In a city that boasts not only major film festivals such as SXSW, the genre-honoring Fantastic Fest, and the screenwriter-oriented Austin Film Festival, but also active year-round programming courtesy of the Austin Film Society, the historic Paramount Theater, and the legendary Alamo Drafthouses, it’s no surprise that Austin’s film scene is flourishing. Over the past several decades, it’s emerged as one of the only U.S. cities that can be said to rival L.A. and NYC for diverse film production, smart and lively criticism, and enthusiastic, highly film-literate audiences.

It’s this magnitude of impact Maryland Film Festival would like to have in Baltimore—building not just audiences, but also helping cultivate a local filmmaking community as active and vibrant as that of a city like Austin, not to mention one that keeps pace with the explosions in music and visual art our city has seen in recent years. Watch this space for MFF 2013 announcements; we think you’ll agree that a Baltimore filmmaking explosion is already underway.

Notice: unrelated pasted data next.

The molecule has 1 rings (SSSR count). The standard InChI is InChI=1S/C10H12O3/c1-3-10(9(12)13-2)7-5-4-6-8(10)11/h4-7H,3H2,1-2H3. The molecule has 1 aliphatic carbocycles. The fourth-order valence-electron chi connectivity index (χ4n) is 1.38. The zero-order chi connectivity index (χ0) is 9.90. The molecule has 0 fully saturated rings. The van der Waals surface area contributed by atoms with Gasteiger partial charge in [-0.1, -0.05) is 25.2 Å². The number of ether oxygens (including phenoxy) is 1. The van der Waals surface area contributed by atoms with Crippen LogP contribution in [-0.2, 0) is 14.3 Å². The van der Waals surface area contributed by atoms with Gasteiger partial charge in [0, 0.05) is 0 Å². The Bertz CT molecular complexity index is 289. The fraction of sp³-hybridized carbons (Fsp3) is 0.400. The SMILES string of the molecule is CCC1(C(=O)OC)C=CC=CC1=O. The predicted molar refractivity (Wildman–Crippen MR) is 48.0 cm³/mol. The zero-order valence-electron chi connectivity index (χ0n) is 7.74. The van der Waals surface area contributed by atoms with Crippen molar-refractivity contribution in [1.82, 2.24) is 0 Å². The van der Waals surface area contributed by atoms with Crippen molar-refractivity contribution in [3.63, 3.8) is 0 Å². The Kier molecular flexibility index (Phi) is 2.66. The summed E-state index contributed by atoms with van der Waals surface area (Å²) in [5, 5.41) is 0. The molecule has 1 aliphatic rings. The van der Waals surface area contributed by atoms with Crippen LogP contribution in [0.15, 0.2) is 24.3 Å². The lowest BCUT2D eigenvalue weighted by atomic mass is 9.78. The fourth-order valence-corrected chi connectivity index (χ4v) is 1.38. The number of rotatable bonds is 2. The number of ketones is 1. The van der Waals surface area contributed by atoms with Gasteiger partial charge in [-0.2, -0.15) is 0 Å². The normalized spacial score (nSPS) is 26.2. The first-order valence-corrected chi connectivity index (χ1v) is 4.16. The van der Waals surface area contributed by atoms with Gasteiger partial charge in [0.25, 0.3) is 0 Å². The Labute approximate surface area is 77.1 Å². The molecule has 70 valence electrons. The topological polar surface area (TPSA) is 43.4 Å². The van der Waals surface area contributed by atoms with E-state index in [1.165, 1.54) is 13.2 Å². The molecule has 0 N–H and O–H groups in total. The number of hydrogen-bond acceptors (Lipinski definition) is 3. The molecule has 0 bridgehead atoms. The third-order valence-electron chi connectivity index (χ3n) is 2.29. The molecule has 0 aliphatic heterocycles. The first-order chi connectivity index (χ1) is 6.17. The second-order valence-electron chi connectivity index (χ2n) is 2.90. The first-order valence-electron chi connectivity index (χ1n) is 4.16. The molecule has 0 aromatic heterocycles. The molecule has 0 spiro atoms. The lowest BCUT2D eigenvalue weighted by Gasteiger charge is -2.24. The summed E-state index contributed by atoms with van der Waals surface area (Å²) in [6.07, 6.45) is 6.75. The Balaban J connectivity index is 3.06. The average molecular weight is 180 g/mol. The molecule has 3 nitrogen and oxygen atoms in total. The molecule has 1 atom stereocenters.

Eric Allen Hatch, MFF Director of Programming



Photo still from Joe Swanberg’s DRINKING BUDDIES.

Within their 2013 festival, SXSW Film has found a clever method to remind each audience of the many ways film festivals discover and nurture talent. In celebration of their 20th anniversary, SXSW has been rolling archival festival bumpers before each screening. Bumpers are those short pieces (typically running between 30 and 60 seconds) that thank festival sponsors, audiences, filmmakers, and volunteers for their support. Since SXSW has a great tradition of inviting festival alumni to create these bumpers and give them some narrative heft, they’re now able to draw from two decades of what are essentially little-seen short films by major directors that have emerged on the festival circuit.